Theresa Thompson attended this year’s Whitley Awards, where three African conservationists were honoured with commendations for their efforts to protect endangered wildlife and habitats
Why is it called the giant squeaker frog was the silent question in everyone’s minds. Ghanaian conservationist Gilbert Baase Adum soon cleared that up, gleefully mimicking the voice of the squeaky little frog as he spoke to an audience of environmental leaders at the 2016 Whitley Awards ceremony at the Royal Geographical Society, London.
Adum was one of three African conservationists winning Whitley Awards this year. Presented by HRH The Princess Royal, these prestigious annual international prizes – dubbed the ‘Green Oscars’ – honour outstanding nature conservationists working in developing countries. They are “working at the coalface of conservation,” says Edward Whitley, founder of the Whitley Fund for Nature, which has been presenting the awards since 1994.
Adum gained his award for his ingenuity and hard work to protect the very rare giant squeaker frog. Only 13 were known to exist when he rediscovered the species in 2009. From that moment, Adum, originally from a hunting tribe (eating frogs, he told me), set about ensuring their protection. He is now one of Africa’s leading amphibian conservationists, initiating the ‘Save the frogs, Ghana!’ campaign and planting 10,000 native trees in forests destroyed by logging (over 90 per cent of West Africa’s forests have gone). He also works with villagers in localities around the Sui Forest Reserve, southern Ghana, to help them gain ownership of their forests, value them, and develop alternative livelihoods to illegal farming and logging.
Juliette Velosoa from Madagascar was awarded for saving the Critically Endangered side-necked turtle and its freshwater habitat. Working with the Durrell Wildlife Conservation Trust, Juliette has led the recovery of this unusual turtle – locally known as the ‘rere’ – since 1998. A model of wetland conservation, Velosoa’s project focuses on two key protected areas: Lake Ambondrobe and Ankarafantsika National Park in northern Madagascar, which create habitats for these turtles alongside providing valuable freshwater resources for nearby communities. An evolutionarily distinct species (its closest relatives are in South America), the rere was once found all over the island but has drastically declined due to exploitation for food and severe loss of wetland habitat.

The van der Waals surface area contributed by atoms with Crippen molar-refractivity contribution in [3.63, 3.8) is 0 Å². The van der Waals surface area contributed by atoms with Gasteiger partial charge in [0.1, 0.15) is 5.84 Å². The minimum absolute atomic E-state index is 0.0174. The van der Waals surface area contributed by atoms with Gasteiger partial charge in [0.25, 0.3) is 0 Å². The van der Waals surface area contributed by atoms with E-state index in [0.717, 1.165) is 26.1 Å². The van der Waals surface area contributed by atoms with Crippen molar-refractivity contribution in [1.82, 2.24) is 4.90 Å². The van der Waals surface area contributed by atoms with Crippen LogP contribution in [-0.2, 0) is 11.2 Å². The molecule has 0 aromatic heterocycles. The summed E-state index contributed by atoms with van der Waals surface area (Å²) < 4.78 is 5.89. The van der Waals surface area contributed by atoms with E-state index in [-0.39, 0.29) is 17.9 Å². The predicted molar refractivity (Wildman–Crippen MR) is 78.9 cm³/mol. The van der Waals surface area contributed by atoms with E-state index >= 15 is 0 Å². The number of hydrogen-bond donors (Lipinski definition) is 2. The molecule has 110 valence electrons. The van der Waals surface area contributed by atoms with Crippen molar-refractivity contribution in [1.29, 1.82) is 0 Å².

Makala Jasper was recognised for his community conservation achievements in the coastal forests of Tanzania’s greater Selous ecosystem. Half of Tanzania’s forests are on the village lands of some of the country’s poorest rural communities. Kilwa district, in southeast Tanzania, is an area prioritised by WWF for its biodiversity values, but it is also an area where historically land rights were unclear and therefore people had little incentive to care for forests and their wildlife. Since 2004, Jasper has worked with 35 communities to turn this around, and significantly, the project was awarded Forest Stewardship Council (FSC) status – the first and only organisation in Africa to qualify.
This year, more than 120 conservationists applied from 53 countries to win one of seven Whitley Awards, gaining recognition for their conservation causes and project funding of £35,000.
Whitley Award winning projects have robust science and community involvement in common; winning conservationists have the commitment, passion, and tenacity to overcome challenges, both local and national.
Sir David Attenborough, Trustee of the Whitley Fund for Nature said, “Whitley Award winners are simply exceptional people – passionate individuals who are committed to achieving positive environmental impact and long-term conservation and community benefits.”
For more information about the Whitley Awards, visit http://whitleyaward.org.